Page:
GRANT THEM PEACE . . . October 28: 1871 Thomas Williams; 1884 Martha Elizabeth America; 1923 John Collins; 1958 Annette Bertha Dourdan.
IN THIS TRANSITORY LIFE . . . The Contemplative Outreach community issued the following announcement on Friday morning, “It is with deep sorrow that we share the news of the passing of our beloved teacher and spiritual father, Thomas Keating. Fr. Thomas offered his final letting go of the body on October 25, 2018 at 10:07 PM at Saint Joseph’s Abbey in Spencer, Massachusetts. He modeled for us the incredible riches and humility borne of a divine relationship that is not only possible but is already the fact in every human being. Such was his teaching, such was his life. He now shines his light from the heights and the depths of the heart of the Trinity.” Thomas Keating, OCSO, was born in New York City on March 7, 1923. He attended Deerfield Academy, Yale University, and Fordham University. He entered the Order of the Cistercians of the Strict Observance, commonly known as the Trappists, in Valley Falls, Rhode Island, in January, 1944. He was one of the founders of the Centering Prayer movement and of Contemplative Outreach, Ltd., an international, ecumenical spiritual network. The Centering Prayer Group here at Saint Mary’s continues to study Fr. Keating’s work. If you would like to know more about Fr. Keating, his life, his influence, his writings, and his teachings, you may speak to one of the leaders of our Centering Prayer Group, Blair Burroughs, Renée Pecquex, or Ingrid Sletten. Please pray for Fr. Keating, his Trappist brothers, his family, his worldwide community, and all who mourn in your prayers.
THE ORDINARY FRIDAYS OF THE YEAR are observed by special acts of discipline and self-denial in commemoration of the Lord’s crucifixion.
ALL SAINTS’ DAY, ALL SOULS’ DAY & PARISH REQUIEMS . . . At Saint Mary’s, the celebration of all of our “principal feasts” begins on their eve. So it is that we will begin our celebration of All Saints’ Day this year on All Hallows Eve, Wednesday, October 31, with Solemn Evensong at 6:00 PM. A quartet of singers from the parish choir will assist the congregation. They will sing the canticles —Short Service in F by John Blow (1649–1708) —and a motet composed by Dr. Hurd. On Thursday, November 1, Morning Prayer will be sung at 8:30 AM, the Noonday Office will be prayed at 12:00 PM; a Sung Mass follows at 12:10 PM. Paul-Martin Maki will play the organ recital at 5:30 PM. I am delighted that the Bishop of New York, the Right Reverend Andrew M. L. Dietsche, will be with us as celebrant and preacher for the Solemn Mass at 6:00 PM. Holy Baptism and Reaffirmation of baptismal vows will be celebrated at this Mass. The music will include Missa O quam gloriosum by Tomás Luis de Victoria (1548–1611) and an introit and a motet composed by Dr. Hurd. A reception will follow in Saint Joseph’s Hall.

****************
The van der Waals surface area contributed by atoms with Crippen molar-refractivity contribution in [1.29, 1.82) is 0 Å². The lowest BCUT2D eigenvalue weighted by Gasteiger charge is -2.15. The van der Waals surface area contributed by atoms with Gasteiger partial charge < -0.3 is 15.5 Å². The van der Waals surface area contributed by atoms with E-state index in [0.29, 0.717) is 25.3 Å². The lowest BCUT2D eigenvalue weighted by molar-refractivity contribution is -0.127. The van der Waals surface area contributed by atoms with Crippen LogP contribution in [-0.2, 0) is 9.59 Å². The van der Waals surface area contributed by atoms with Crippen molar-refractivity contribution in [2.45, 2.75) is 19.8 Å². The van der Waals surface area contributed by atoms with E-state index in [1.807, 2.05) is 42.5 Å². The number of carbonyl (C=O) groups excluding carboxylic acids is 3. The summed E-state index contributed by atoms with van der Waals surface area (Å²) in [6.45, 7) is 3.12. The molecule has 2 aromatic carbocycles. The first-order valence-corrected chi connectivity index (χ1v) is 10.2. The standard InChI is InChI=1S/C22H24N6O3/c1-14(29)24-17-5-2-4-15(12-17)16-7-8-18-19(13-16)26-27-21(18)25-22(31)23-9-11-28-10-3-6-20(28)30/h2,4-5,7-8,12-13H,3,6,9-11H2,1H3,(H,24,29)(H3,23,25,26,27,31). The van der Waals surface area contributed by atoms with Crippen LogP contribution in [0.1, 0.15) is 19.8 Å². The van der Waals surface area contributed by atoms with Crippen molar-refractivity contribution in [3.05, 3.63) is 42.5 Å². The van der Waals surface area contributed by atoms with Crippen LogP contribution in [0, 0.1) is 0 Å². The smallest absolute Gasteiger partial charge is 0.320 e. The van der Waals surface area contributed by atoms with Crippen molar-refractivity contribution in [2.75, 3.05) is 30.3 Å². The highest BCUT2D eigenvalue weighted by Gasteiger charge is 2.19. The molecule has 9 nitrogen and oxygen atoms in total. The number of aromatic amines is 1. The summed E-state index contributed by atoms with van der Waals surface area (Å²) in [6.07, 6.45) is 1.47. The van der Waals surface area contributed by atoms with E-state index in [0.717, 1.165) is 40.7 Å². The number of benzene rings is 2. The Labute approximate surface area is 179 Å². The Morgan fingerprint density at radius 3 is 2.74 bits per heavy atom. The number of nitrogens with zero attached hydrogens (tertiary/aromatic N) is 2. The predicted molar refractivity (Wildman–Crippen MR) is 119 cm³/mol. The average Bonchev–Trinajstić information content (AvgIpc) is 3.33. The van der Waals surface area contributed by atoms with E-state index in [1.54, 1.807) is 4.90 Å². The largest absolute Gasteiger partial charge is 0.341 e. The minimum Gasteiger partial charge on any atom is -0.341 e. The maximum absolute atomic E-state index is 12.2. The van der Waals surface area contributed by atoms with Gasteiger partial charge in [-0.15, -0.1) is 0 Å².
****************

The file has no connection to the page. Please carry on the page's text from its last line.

Friday, November 2, is All Souls’ Day, formally known as the Commemoration of All the Faithful Departed. Morning Prayer will be sung. After the Noonday Office, there will be a Sung Mass. At 6:00 PM there will be a Sung Mass and a Blessing of the Vault. The music will include Missa pro defunctis by Claudio Casciolini (1697–1760). On the next five weekdays (Saturday, November 3, and Monday–Thursday, November 5–8), Requiem Masses will be celebrated for the departed we remember by name. The departed are prayed for in alphabetical order by the last name of the person who has made the prayer request. (Please see the parish calendar for the schedule.)
THIS WEEK AT SAINT MARY’S . . . The Art Meditation scheduled for the afternoon of Sunday, October 28 has been cancelled . . . Sunday, October 28, The Twenty-third Sunday after Pentecost: Sung Matins 8:30 AM, Mass 9:00 AM, Adult Forum 10:00 AM, Mass 10:00 AM, Solemn Mass 11:00 AM, Solemn Evensong & Benediction 5:00 PM . . . Monday, October 29, Saint Simon and Saint Jude, Apostles (transferred), Morning Prayer 8:30 AM, Noonday Prayer 12:00 PM, Mass 12:10 PM, Evening Prayer 6:00 PM, Mass 6:20 PM . . . Wednesday, October 31, 6:00 PM, Eve of All Saints’ Day, Solemn Evensong 6:00 PM . . . The Wednesday Night Bible Study Class will not meet on the Eve of All Saints’ Day, October 31 . . . Thursday, November 1, All Saints’ Day (see above) . . . Friday, November 2, All Souls’ Day (see above) . . . The Centering Prayer Group will not meet on Friday, November 2 . . . Saturday, November 3, Requiem Mass (A–E) 12:10 PM, Evening Prayer 5:00 PM, Vigil Mass for Sunday 5:20 PM.